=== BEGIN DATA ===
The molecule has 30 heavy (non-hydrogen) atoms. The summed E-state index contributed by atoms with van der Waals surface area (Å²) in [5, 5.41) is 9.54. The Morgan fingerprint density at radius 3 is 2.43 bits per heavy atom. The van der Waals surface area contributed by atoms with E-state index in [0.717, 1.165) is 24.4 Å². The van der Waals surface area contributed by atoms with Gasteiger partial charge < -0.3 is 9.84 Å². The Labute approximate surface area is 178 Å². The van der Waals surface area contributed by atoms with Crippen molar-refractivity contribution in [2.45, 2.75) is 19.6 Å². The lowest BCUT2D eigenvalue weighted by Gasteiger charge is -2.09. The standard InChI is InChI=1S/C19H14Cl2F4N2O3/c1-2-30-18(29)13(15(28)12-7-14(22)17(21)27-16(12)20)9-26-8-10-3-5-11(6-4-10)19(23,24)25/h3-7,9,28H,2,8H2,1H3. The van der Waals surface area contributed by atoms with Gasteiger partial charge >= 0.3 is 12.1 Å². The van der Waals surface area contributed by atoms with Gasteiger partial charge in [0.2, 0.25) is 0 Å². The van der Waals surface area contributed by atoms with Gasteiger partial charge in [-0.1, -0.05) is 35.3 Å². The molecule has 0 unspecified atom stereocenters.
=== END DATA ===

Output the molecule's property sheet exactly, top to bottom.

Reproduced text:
The molecule has 30 heavy (non-hydrogen) atoms. The summed E-state index contributed by atoms with van der Waals surface area (Å²) in [5, 5.41) is 9.54. The Morgan fingerprint density at radius 3 is 2.43 bits per heavy atom. The van der Waals surface area contributed by atoms with E-state index in [0.717, 1.165) is 24.4 Å². The van der Waals surface area contributed by atoms with Gasteiger partial charge < -0.3 is 9.84 Å². The Labute approximate surface area is 178 Å². The van der Waals surface area contributed by atoms with Crippen molar-refractivity contribution in [2.45, 2.75) is 19.6 Å². The lowest BCUT2D eigenvalue weighted by Gasteiger charge is -2.09. The standard InChI is InChI=1S/C19H14Cl2F4N2O3/c1-2-30-18(29)13(15(28)12-7-14(22)17(21)27-16(12)20)9-26-8-10-3-5-11(6-4-10)19(23,24)25/h3-7,9,28H,2,8H2,1H3. The van der Waals surface area contributed by atoms with Gasteiger partial charge >= 0.3 is 12.1 Å². The van der Waals surface area contributed by atoms with Gasteiger partial charge in [0.2, 0.25) is 0 Å². The van der Waals surface area contributed by atoms with Gasteiger partial charge in [-0.1, -0.05) is 35.3 Å². The molecule has 0 unspecified atom stereocenters.